Therefore, you'll want to bring water-resistant hiking pants, or a pair of waterproof outer-layer pants that are lightweight and can be easily worn over regular hiking pants. Just make sure that waterproof outer layer has some breathability, or your legs will be wet with sweat instead of rain! And, as with the rain jackets, check the waterproof rating.

We both brought along our favorite Prana pants on this trip, which offer both water repellency and UPF sun protection. I wore the Prana Halle Straight Pant II, while my husband wore his Prana Brion Pant II. Not only are they wonderfully stretchy, well fitting, and durable, they breathe in the heat and wick away moisture on rainy days. Plus, they're made of performance fabric that's 95% recycled nylon and 5% elastane, so they're an eco-friendlier choice.

Like our Cotopaxi rain anoraks, these pants are fast-drying but do best in light-to-moderate showers; for more heavy-duty waterproof pants, opt for the Stormline Stretch Full Zip Rain Pants by Black Diamond. This zip-up outer layer, with a 10,000mm waterproof rating, does a better job of blocking water and wind in harsh conditions while remaining flexible, breathable, and quiet (no swishing!).

3. Grippy Trekking Poles

Hiker straddling between two rocks using hiking poles

Paige Triola for Wide Open Spaces

Trekking poles are great to have for hiking in any kind of weather, but they can be lifesavers when rainstorms appear and surfaces become slick. A good pair will keep you upright, balanced, and moving swiftly on the trail even when it's slippery with rain or riddled with giant puddles.

For longer hikes and backpacking trips, look for lightweight poles—carbon is the best material for weight savings—that preferably collapse or fold to a smaller, easy-to-carry size. You'll also want poles that have carbide or steel tips to provide good traction. As for the benefits of bringing this piece of gear? I can name those directly from experience.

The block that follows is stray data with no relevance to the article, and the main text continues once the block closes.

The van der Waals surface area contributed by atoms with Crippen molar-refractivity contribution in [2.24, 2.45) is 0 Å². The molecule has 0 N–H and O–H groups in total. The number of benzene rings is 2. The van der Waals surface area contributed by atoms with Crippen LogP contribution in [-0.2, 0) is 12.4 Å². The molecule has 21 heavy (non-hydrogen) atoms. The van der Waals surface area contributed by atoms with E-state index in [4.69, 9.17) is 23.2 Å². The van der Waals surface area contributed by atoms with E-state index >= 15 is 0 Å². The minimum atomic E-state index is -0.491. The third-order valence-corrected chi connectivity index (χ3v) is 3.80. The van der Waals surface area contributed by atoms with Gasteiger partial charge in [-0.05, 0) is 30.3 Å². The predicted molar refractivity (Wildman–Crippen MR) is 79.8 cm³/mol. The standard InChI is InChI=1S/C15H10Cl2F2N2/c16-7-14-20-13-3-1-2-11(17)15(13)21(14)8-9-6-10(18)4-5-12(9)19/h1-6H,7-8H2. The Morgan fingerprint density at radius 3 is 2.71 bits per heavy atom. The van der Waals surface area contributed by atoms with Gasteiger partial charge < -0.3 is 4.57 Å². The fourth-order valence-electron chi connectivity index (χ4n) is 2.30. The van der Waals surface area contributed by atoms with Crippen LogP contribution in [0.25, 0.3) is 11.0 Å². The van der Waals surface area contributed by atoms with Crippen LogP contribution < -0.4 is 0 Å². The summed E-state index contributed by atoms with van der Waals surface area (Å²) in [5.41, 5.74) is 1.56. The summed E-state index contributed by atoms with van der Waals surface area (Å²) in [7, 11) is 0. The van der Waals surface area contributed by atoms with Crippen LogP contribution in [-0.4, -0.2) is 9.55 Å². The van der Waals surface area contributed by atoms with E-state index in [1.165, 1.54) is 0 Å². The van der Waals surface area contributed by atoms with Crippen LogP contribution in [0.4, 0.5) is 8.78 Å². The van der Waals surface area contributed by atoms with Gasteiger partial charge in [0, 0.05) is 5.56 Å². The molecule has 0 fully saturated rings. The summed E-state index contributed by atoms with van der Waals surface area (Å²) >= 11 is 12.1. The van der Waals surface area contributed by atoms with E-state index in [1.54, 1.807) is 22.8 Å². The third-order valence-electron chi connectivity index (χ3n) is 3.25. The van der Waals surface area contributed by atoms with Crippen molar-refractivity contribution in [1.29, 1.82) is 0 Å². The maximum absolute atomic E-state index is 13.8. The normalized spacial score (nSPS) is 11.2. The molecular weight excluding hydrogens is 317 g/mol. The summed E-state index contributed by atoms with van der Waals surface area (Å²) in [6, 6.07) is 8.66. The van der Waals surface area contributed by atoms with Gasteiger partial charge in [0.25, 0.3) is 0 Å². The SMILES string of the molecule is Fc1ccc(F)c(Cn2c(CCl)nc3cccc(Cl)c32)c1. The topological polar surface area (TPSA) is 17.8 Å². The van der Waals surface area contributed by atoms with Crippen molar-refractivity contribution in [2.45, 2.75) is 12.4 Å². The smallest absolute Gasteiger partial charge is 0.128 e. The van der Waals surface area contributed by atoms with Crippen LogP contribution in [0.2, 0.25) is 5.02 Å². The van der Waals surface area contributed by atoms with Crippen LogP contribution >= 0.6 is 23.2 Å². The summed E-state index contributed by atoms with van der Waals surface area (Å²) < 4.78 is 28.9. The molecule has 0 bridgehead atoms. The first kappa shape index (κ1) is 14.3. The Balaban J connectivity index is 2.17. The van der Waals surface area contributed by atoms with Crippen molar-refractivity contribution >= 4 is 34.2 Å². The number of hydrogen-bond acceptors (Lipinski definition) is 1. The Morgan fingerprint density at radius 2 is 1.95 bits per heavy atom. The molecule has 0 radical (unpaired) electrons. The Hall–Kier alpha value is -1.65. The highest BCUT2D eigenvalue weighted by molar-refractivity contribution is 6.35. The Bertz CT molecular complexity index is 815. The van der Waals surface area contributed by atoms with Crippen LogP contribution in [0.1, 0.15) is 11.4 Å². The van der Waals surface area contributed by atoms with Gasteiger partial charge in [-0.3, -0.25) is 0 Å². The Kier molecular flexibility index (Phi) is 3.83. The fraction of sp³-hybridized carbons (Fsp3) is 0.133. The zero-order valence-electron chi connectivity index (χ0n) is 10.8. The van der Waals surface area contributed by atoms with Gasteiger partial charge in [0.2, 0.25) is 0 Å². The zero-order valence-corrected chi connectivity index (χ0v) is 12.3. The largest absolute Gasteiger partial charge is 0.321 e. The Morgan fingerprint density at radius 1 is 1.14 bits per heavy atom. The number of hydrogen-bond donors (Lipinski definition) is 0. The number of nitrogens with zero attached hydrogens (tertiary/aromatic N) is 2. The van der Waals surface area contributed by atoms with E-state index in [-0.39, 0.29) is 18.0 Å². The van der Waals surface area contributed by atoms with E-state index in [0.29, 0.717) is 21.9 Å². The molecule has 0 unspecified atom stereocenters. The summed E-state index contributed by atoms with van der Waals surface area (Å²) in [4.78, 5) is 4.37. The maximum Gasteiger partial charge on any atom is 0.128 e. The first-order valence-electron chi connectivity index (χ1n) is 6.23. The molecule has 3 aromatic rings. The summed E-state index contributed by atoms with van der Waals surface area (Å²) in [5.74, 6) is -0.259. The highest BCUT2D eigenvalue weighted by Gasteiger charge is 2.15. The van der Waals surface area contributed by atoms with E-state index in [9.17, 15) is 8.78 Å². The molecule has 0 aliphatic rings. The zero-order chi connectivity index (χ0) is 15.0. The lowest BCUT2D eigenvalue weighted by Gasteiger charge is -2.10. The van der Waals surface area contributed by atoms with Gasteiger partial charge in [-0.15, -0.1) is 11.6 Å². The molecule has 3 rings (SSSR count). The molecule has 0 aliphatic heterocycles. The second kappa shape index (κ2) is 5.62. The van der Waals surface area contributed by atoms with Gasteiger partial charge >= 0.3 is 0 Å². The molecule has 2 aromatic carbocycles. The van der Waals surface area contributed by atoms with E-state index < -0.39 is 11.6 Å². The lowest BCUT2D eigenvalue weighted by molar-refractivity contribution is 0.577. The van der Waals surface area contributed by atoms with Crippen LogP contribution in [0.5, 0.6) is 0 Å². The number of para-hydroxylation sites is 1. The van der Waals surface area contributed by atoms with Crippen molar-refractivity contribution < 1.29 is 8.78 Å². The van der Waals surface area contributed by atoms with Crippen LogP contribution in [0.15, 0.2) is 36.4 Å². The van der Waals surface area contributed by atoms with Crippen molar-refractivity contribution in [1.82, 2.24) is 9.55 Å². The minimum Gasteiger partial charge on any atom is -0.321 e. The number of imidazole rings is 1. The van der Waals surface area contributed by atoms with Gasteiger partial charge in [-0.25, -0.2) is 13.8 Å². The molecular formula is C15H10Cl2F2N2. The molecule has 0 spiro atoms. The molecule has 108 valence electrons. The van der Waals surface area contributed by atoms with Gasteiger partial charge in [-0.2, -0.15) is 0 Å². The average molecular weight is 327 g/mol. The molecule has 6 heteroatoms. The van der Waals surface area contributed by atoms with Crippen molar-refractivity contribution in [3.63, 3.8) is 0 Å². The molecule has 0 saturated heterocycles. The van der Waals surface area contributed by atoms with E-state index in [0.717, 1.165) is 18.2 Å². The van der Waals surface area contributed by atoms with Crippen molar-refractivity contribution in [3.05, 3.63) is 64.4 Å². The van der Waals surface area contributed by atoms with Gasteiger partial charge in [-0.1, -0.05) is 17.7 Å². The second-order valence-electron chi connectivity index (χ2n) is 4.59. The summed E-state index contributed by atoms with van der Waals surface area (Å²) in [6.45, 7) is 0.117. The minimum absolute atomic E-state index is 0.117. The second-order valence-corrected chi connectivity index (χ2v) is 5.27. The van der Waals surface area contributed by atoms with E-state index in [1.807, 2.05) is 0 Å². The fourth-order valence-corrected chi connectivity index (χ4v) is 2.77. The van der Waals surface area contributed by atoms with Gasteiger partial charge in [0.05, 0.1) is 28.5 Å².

Between the two of us, my husband and I shared a pair of trekking poles from Cascade Mountain Tech: the Ultralight Carbon Fiber Quick Lock 2-Section Trekking Poles, to be specific. We preferred carrying just one pole each to keep the other hand free, but the benefit of using two poles is that it gives both legs relief when you're ascending or descending steep hills; it just depends on your preference.

For us, these poles did everything right. To start, the grippy handle never got slippery from rain or sweat, and the adjustable strap kept the pole firmly in my grasp at all times. At the other end of the pole, the tungsten carbide tip bit into any surface, so we didn't slip when traversing mud, sand, or wet granite boulders. They helped us stay balanced when crossing streams and vaulting over puddles.

My trust issues flared up when I first adjusted the pole's height with the middle clasp mechanism, but it locked into place and didn't budge even when I leaned my full weight on it. Lastly, I used my trekking pole as a crutch when my knee started acting up on the final day of our trip, and it would have taken us a lot longer to hike out of the woods without it.

4. Waterproof Hiking Boots with No-Slip Tread

A pair of hiking boots on top of rainy mud

Paige Triola for Wide Open Spaces

Squelching around in wet shoes all day is fun for no one, and stepping on wet rocks and roots is an injury waiting to happen if the soles of your boots are too smooth. So when choosing hiking boots, check that the fabric on the upper is waterproof and the treads on the outsole have grippy, multidirectional lugs that won't slip and slide on rain-soaked surfaces. And, of course, your shoes need to be comfortable if you're going to be walking miles of varied terrain in them. If they're fully waterproof and treaded but stiff as a board and not even a little bit breathable, don't bother. The ideal waterproof hiking boot will keep water out during downpours and creek crossings without making your feet feel as if they're trapped in an Easy-Bake Oven.